MONTGOMERY COUNTY, Md. (WDVM) — In the last month, hundreds of sexual harassment and assault allegations have been made by Montgomery County Public Schools students on social media, many of them on Instagram accounts tied to the names of Montgomery County High Schools.
Leaders at the county level say the volume of social media posts points out a big problem.
“When you look at those numbers and see how many students experienced this, there’s obviously an issue of underreporting,” said county council member Will Jawando, who sits on the council’s Education and Culture Committee.
On Monday, the school system outlined its procedures for responding to those allegations during an E&C committee meeting. The school system claims it has been able to shift its resources into four teams that are responsible for investigating the social media claims and the reports that continue to come in.
Greg Edmunson, Director of Student Welfare and Compliance for MCPS, said, “from our normal circumstances to now, we may not have had the capacity to deal with these claims until we we divided into four teams. We’re meeting every other day with over 30 people. We’ve been able to re-shift how we’re handling these things.”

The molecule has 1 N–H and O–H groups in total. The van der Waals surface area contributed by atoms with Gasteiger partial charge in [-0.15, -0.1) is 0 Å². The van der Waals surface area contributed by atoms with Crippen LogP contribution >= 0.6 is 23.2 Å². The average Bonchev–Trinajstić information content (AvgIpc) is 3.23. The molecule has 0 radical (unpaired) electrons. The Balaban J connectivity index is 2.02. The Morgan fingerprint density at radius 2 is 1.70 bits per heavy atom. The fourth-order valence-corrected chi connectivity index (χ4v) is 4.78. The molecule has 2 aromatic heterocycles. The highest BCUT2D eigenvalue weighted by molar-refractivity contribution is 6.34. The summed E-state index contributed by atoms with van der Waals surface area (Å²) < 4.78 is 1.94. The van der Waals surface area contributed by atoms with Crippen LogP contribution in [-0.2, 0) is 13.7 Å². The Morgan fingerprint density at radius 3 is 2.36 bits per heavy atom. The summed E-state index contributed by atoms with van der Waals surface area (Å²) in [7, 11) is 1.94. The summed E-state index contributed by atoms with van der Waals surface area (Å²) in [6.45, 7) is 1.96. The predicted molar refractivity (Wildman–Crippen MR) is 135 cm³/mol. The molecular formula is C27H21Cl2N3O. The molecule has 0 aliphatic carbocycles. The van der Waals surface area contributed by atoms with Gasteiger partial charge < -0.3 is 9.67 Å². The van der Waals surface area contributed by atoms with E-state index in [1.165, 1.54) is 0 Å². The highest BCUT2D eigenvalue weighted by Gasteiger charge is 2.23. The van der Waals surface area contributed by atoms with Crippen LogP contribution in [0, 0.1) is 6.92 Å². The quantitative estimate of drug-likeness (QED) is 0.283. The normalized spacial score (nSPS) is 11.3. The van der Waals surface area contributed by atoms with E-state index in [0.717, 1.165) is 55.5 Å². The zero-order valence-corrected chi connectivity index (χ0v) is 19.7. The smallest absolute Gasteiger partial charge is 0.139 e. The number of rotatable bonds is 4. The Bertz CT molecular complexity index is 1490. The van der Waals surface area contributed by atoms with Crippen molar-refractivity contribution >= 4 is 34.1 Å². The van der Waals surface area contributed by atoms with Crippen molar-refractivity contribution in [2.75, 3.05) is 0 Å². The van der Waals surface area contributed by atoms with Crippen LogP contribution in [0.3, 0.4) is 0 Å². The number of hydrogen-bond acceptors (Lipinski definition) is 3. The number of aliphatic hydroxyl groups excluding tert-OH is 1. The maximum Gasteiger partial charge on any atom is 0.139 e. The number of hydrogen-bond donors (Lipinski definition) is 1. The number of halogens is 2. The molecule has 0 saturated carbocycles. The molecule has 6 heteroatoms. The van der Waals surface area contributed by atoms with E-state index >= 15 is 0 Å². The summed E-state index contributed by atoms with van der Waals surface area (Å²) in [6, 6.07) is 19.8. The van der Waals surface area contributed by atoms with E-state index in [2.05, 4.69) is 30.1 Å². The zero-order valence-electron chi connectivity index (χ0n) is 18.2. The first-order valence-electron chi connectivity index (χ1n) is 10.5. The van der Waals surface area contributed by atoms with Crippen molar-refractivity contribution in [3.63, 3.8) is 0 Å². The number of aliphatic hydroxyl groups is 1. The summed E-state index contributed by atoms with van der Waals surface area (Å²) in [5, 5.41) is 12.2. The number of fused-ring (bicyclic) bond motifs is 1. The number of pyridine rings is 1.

Leaders say it’s been difficult to vet each of the claims made on social media, as many of them were anonymous or didn’t identify a victim or a perpetrator.
MCPS says it reports allegations to law enforcement, but emphasizes there’s a difference between the criminal investigation performed through the Montgomery County Police Department, and the investigating that happens in the school system.
Natalia Ahn, general counsel to MCPS, says the school system plays a different, but important, role in the investigative process.
“We as a school system are very well equipped, we know these students pretty well having worked with them. I think we provide a whole lot of context to what may be gray, rather than black and white,” said Ahn.
During the meeting, members of the council brought up concerns surrounding the barriers to reporting assault and harassment, including language barriers and outdated reporting methods.
Henry Johnson, MCPS Chief of Staff, said he’d have members of the MCPS team look into how many Title IX coordinators are bilingual and find ways to measure the impact of the language barrier on reporting concerns.
The school system currently offers drop boxes for reporting these incidents, but says it will look into more modern ways for students to report incidents to school leaders, like through an app.
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